Is vintage Carlos Brathwaite here to stay?

Senior staff reporter

Wednesday, June 26, 2019

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MANCHESTER, England — “Remember the name!”

Those were the words television commentator Ian Bishop shouted after West Indies cricketer Carlos Brathwaite stunned England and the rest of the world with four consecutive sixes in the 2016 Twenty20 World Cup final in India.

Since then Brathwaite got nowhere close to that marker, and gradually some people stopped expecting it, and maybe some even started to forget.

Until Saturday.

Against New Zealand at Old Trafford in the 50-over World Cup, the 30-year-old brought back memories of Kolkata while thrashing nine fours and five sixes in a 82-ball 101 that brought West Indies back from the dead, and just five runs short of a highly unlikely win.

Though the all-rounder's spellbinding knock didn't bring the result that West Indies fans begged for, it did highlight his batting quality and show what he can bring to the team.

“Obviously, I haven't reached the heights that I know I can, or that I know I should, for a number of different reasons, but I never stopped working,” Brathwaite told journalists after the game.

“It's obviously bitter-sweet, I know it's probably cliché to say the hundred doesn't matter if you don't win, but for me personally, for my confidence, I guess it was a result of all the hard work that I've been putting in.

“It's good it's finally come to fruition and I'll continue to work hard, though I'm obviously devastated we didn't get over the line. but also giving thanks for the performance, and getting the team into the position we got into before I got out,” he said.

Brathwaite has not been a sure pick for the West Indies in any of the formats, usually making way for other similar all-rounders in the region.

He has played the same number of games — 38 — in One-Day International and T20I cricket, constantly in and out of both set-ups.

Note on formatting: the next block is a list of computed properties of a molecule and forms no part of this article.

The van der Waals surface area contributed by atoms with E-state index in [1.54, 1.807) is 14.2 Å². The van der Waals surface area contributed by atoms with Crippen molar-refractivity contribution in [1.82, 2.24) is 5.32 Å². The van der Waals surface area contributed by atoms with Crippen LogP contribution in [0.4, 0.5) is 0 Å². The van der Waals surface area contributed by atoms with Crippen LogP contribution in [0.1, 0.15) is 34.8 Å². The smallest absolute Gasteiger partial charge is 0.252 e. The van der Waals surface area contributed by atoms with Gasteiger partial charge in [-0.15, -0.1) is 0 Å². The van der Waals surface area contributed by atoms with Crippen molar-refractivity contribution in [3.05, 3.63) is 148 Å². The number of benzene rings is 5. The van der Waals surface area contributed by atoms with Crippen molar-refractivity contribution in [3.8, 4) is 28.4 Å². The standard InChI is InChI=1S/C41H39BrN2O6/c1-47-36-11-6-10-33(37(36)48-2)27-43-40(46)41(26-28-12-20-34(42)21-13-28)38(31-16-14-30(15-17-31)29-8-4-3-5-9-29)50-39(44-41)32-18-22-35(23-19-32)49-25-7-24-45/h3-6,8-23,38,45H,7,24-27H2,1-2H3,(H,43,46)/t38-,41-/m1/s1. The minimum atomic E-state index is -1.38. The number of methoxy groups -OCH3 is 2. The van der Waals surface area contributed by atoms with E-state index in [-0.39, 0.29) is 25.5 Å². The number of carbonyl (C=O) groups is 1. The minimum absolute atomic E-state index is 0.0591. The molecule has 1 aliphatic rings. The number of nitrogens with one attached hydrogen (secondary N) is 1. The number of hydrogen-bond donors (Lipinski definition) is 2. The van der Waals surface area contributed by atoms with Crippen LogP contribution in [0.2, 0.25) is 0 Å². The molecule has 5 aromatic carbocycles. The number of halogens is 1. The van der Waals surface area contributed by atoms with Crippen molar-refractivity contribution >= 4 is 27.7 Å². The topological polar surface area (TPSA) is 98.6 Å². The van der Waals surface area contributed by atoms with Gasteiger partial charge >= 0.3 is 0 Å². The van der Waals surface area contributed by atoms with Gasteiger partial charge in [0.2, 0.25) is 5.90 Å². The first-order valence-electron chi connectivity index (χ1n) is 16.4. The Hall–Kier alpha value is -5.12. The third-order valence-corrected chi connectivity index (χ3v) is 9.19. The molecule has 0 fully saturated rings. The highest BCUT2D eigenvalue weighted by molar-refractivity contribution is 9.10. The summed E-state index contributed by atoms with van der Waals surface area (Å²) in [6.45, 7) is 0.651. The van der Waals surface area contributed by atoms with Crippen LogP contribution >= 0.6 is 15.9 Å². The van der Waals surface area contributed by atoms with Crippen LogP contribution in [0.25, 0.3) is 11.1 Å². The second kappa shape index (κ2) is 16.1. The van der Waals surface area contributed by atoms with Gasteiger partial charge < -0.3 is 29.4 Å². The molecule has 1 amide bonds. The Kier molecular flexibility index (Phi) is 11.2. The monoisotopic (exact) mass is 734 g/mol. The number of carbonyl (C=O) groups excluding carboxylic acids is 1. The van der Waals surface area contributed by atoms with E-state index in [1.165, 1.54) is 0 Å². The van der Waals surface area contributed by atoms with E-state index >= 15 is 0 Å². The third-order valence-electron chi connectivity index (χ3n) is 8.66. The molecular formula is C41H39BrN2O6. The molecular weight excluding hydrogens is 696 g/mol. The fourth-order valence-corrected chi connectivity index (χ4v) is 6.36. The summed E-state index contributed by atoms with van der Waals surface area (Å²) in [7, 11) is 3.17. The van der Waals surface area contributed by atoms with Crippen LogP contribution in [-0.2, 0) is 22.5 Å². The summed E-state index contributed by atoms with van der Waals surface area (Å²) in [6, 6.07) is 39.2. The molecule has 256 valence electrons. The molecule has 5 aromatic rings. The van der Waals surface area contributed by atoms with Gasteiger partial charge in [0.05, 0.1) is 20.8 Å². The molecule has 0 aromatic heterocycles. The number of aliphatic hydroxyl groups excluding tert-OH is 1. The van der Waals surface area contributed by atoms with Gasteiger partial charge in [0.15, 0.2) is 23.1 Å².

He has represented the West Indies in only three Tests since debuting in 2015, the last coming three years ago. The big all-rounder has taken only one wicket in the game's longest format but has a batting average of 45.25 to go with three half-centuries.

Jason Holder, the West Indies captain, conceded that more consistency is needed from Brathwaite as well as the rest of the team.

“I guess everybody could sit here and agree that we'd love to see that a little bit more often, but that's the general feeling within the entire group. I think as a team we just need to be a lot more consistent. But, yeah, seeing Carlos play the way he did doesn't really surprise me,” he told reporters during a post-game interview.

“His work ethic is really good. He's not one to shy away from his responsibilities, and he puts in a really good effort into his preparation,” Holder noted.

Recalling the pressure involved and what was at stake on Saturday, Brathwaite said he was desperate to win the game for his teammates, the coaching staff, as well as the fans.

“I knew how much everyone in the dressing room wanted it, I knew how much Floyd Reifer, as the coach, wanted it.

“There were a lot of fans that came, a lot of fans that travelled from around the UK to see us. So the fact we could entertain them the way we did — obviously we'd have loved to get over the line to let them get some bragging rights in front of the office [the next day]. That never happened. but yeah, at the end of the day it's a century in a losing cause,” Brathwaite said.

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